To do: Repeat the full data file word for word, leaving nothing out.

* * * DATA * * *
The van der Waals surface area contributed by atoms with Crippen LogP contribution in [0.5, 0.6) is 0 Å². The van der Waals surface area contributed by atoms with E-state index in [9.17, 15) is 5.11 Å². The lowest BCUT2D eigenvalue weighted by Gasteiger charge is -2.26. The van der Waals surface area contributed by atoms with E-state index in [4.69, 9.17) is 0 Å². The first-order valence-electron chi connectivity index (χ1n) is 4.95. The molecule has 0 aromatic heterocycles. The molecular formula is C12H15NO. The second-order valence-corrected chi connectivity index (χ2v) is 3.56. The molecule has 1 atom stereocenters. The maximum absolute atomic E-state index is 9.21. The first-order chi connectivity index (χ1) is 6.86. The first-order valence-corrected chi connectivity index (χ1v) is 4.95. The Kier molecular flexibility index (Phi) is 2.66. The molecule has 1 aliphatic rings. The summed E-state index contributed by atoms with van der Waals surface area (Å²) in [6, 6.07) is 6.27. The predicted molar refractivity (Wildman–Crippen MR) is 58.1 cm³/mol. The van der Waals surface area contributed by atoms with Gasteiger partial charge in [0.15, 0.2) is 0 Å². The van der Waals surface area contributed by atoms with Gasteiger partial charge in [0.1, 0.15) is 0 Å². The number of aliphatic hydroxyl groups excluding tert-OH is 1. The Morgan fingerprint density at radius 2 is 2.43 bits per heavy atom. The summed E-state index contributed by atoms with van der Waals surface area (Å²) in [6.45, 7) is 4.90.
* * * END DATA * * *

The van der Waals surface area contributed by atoms with Crippen LogP contribution in [0.5, 0.6) is 0 Å². The van der Waals surface area contributed by atoms with E-state index in [9.17, 15) is 5.11 Å². The lowest BCUT2D eigenvalue weighted by Gasteiger charge is -2.26. The van der Waals surface area contributed by atoms with E-state index in [4.69, 9.17) is 0 Å². The first-order valence-electron chi connectivity index (χ1n) is 4.95. The molecule has 0 aromatic heterocycles. The molecular formula is C12H15NO. The second-order valence-corrected chi connectivity index (χ2v) is 3.56. The molecule has 1 atom stereocenters. The maximum absolute atomic E-state index is 9.21. The first-order chi connectivity index (χ1) is 6.86. The first-order valence-corrected chi connectivity index (χ1v) is 4.95. The Kier molecular flexibility index (Phi) is 2.66. The molecule has 1 aliphatic rings. The summed E-state index contributed by atoms with van der Waals surface area (Å²) in [6, 6.07) is 6.27. The predicted molar refractivity (Wildman–Crippen MR) is 58.1 cm³/mol. The van der Waals surface area contributed by atoms with Gasteiger partial charge in [0.15, 0.2) is 0 Å². The van der Waals surface area contributed by atoms with Gasteiger partial charge in [0.1, 0.15) is 0 Å². The number of aliphatic hydroxyl groups excluding tert-OH is 1. The Morgan fingerprint density at radius 2 is 2.43 bits per heavy atom. The summed E-state index contributed by atoms with van der Waals surface area (Å²) in [6.45, 7) is 4.90.